As reported by Bloomberg, Apple recently applied for iWatch name ownership in Japan, a country where devices arrive in stream — and the filing reveals that Apple’s iWatch is categorized as “handheld computer or watch device.
The maker of iPhones is seeking protection for the name which is categorized as being for products including a handheld computer or watch device, according to a June 3 filing with the Japan Patent Office that was made public last week.
Apple has a team of about 100 product designers working on a wristwatch-like device that may perform some of the tasks now handled by the iPhone and iPad, two people familiar with the company’s plans said in February.
You may call it a “defensive move” against copycat manufacturers, but it also shows that Apple is looking to introduce its own wearable device to compete with the other big guns.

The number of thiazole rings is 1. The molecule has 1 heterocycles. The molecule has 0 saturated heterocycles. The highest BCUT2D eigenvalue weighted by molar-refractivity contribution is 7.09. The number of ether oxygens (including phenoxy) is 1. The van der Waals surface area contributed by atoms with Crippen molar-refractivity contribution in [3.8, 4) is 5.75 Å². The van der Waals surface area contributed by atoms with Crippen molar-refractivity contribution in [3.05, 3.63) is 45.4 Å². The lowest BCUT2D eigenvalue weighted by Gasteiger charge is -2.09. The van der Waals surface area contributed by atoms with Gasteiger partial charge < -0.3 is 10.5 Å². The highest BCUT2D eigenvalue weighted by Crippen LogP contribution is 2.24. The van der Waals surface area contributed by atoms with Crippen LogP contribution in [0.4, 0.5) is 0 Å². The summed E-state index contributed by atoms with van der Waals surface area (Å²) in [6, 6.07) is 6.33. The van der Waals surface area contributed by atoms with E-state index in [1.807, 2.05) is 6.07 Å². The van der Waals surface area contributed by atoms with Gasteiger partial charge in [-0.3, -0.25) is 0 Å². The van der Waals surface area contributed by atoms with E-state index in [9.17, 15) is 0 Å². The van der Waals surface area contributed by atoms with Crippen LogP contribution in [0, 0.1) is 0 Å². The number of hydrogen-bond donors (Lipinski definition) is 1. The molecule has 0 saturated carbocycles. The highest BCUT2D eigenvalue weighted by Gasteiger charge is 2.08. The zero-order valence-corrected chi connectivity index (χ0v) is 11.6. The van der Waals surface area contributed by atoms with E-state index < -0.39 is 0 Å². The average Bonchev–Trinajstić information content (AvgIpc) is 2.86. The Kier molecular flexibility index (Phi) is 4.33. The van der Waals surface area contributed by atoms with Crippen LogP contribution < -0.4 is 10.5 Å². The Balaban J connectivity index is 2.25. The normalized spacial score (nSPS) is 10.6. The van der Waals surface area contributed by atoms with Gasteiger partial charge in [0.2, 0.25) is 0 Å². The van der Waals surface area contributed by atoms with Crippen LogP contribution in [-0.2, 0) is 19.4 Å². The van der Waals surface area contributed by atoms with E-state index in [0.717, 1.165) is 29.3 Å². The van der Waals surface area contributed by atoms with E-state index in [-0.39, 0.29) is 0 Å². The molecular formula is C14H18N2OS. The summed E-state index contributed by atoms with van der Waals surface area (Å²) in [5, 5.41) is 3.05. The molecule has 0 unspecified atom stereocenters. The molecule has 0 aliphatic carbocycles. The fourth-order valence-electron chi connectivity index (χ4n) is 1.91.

In May, speaking at an All Things Digital conference, Apple Chief Executive Tim Cook said the market for wearable computing is ripe for innovation, noting that the wrist was a natural place for such a device.
The Apple iWatch will likely include biometric sensors and applications such as mapping tools and ways to view information that comes via an iPhone or iPad.
As The Verge reports, the company has been known to trademark plausible names for future products, like 2009’s iSlate application, as well as ideas it’s more loosely tied to, such as 1988′s Knowledge Navigator.
Apple’s rivals are already offering their own version of smartwatch, including Sony, a maker of the Android-based devices.